Japanese company invents mask that translates into 8 languages ​​helps with "social distancing"

The new smart Japanese mask. From the source

A Japanese company has created a smart face mask that helps with communication, social distancing, and translation. Donot Robotics used the "C Face Smart" application, which helps amplify the voice of the wearer of this mask and translate his speech into eight different languages.

This smart mask does not provide protection from the Corona virus, but was designed to be worn over a regular face mask, as the company's CEO, Tasuke Ono, explains.

Made of white plastic and silicone, it has a built-in microphone that connects to the smartphone via Bluetooth.

This mask can translate between Japanese, Chinese, Korean, Vietnamese, Indonesian, English, Spanish and French.

The mask's Bluetooth chip can connect to smartphones even as far as 32 feet (10 meters), Ono says.

The developers hope the mask will help adhere to new social distancing standards in locations including hospitals and offices, as it helps good communication.

"We still have to meet face to face," Ono says. "The mask normalizes this."

The company Donot Robotics had initially developed the translation program for use on a robot called "Cinnamon", but when the epidemic broke out, the robot project was suspended, and later the team's engineers came up with the idea of ​​using their software in a face mask.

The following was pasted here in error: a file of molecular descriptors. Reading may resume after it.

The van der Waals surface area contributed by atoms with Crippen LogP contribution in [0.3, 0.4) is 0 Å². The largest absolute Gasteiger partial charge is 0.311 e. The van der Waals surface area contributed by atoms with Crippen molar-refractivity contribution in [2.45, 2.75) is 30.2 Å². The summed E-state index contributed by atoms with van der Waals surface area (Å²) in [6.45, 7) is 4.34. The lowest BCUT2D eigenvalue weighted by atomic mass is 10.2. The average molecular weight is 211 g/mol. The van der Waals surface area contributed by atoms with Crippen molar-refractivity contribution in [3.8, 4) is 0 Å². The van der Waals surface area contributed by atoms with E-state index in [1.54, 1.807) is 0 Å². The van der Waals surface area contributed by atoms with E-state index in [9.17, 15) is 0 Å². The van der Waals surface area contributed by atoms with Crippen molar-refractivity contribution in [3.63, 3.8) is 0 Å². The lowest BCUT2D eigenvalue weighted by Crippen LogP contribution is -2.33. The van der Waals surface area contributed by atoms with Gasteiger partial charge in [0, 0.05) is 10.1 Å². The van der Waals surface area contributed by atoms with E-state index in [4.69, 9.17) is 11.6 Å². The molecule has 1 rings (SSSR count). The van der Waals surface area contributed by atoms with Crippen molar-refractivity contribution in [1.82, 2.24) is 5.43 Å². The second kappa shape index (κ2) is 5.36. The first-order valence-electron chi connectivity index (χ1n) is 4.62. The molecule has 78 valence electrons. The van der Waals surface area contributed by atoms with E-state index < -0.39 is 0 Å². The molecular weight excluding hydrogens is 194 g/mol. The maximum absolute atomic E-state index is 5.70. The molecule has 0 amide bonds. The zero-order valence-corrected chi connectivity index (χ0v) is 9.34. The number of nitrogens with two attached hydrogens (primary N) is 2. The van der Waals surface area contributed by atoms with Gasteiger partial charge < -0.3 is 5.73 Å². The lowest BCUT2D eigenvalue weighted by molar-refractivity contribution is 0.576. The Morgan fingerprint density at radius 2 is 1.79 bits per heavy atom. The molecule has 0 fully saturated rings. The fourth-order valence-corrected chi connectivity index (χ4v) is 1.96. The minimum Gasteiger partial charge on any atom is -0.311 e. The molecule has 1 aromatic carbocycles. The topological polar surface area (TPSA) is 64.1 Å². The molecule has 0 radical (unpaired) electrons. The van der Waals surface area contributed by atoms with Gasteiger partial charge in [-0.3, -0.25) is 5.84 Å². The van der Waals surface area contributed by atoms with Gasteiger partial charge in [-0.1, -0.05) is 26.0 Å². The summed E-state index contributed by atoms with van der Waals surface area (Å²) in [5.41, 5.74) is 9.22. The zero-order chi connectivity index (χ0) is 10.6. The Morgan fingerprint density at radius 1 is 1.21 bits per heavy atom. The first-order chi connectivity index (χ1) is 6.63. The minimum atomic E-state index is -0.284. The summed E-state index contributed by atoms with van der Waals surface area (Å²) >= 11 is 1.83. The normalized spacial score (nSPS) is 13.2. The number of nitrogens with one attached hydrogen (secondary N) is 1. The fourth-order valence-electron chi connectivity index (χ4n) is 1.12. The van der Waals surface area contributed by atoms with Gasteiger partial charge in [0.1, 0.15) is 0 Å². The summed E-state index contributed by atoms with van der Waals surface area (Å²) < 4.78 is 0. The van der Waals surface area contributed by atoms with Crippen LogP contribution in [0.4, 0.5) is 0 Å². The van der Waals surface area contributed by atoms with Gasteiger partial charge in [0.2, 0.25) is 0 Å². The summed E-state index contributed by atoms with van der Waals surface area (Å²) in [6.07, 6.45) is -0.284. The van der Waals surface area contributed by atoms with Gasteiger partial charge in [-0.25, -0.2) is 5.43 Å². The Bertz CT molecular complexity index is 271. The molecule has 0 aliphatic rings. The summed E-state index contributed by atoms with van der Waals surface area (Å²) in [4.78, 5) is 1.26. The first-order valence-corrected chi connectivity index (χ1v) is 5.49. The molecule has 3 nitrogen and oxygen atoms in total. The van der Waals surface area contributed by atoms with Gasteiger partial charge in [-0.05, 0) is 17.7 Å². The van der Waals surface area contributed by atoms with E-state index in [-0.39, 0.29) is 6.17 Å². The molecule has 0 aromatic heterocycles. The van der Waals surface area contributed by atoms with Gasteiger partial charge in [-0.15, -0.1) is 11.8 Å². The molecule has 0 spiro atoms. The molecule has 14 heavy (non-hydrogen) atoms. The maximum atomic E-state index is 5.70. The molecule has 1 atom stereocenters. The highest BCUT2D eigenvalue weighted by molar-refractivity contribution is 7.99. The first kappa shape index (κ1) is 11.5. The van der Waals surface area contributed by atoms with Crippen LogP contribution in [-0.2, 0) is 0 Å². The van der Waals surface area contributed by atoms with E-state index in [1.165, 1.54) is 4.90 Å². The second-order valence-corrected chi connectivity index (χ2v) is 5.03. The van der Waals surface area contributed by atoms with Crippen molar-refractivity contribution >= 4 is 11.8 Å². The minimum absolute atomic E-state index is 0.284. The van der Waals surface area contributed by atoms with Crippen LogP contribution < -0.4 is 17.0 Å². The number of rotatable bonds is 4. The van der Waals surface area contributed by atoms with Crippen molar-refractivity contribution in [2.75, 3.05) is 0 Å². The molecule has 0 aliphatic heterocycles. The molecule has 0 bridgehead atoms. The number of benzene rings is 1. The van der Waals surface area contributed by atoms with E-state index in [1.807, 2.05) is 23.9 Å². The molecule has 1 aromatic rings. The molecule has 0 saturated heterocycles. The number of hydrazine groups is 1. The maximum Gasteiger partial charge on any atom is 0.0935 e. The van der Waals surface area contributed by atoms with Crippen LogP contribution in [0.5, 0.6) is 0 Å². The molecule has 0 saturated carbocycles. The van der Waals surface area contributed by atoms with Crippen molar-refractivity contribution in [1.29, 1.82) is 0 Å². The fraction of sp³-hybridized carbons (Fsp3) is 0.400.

The "Cinnamon" robot was designed to provide tourists with useful information and to help them navigate the airport, and is one of four prototypes of translation robots chosen by the project in 2016.

The company's specialists say that the "Cinnamon" model outperforms other models in the competition because of its attractive aesthetics and environmentally friendly design, and because the translation program works well in noisy environments.

Ono says the Donut Robotics program uses machine learning that was developed with the help of translation experts and Japanese language specialists.

He claims that “this technology is better than Google’s translation technology or other popular technologies” for Japanese-language users, because most of the competing applications focus on translation to and from English.

The team began testing a prototype at Haneda Airport in 2017 and has continued to develop this technology.

But earlier this year, Covid-19 struck Asia, and the airport project was halted. "We had a shortage of funding and we don't know how to keep the company going," says Ono, until the team came up with the idea of ​​adapting its programs to match the masks that people use to prevent Corona.

Donot Robotics found an opportunity to generate income from its translation technology, and launched a fundraising campaign through the Japanese crowdfunding platform Vendino in June, and was able to raise 28 million yen ($ 265,000) in 37 minutes, says Ono, who added that This was very surprising, because it usually takes at least three or four months to obtain this type of funding.

A second round of crowdfunding on Vendino in July raised 56.6 million yen ($ 539,000), which the company plans to use to develop translation software for the international market. To expand production, Donut Robotics has entered into a partnership with a company in Tokyo.

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  • #Mask_for the face,
  • #Kouna,
  • #Socialdistance,
  • Translates into 8 languages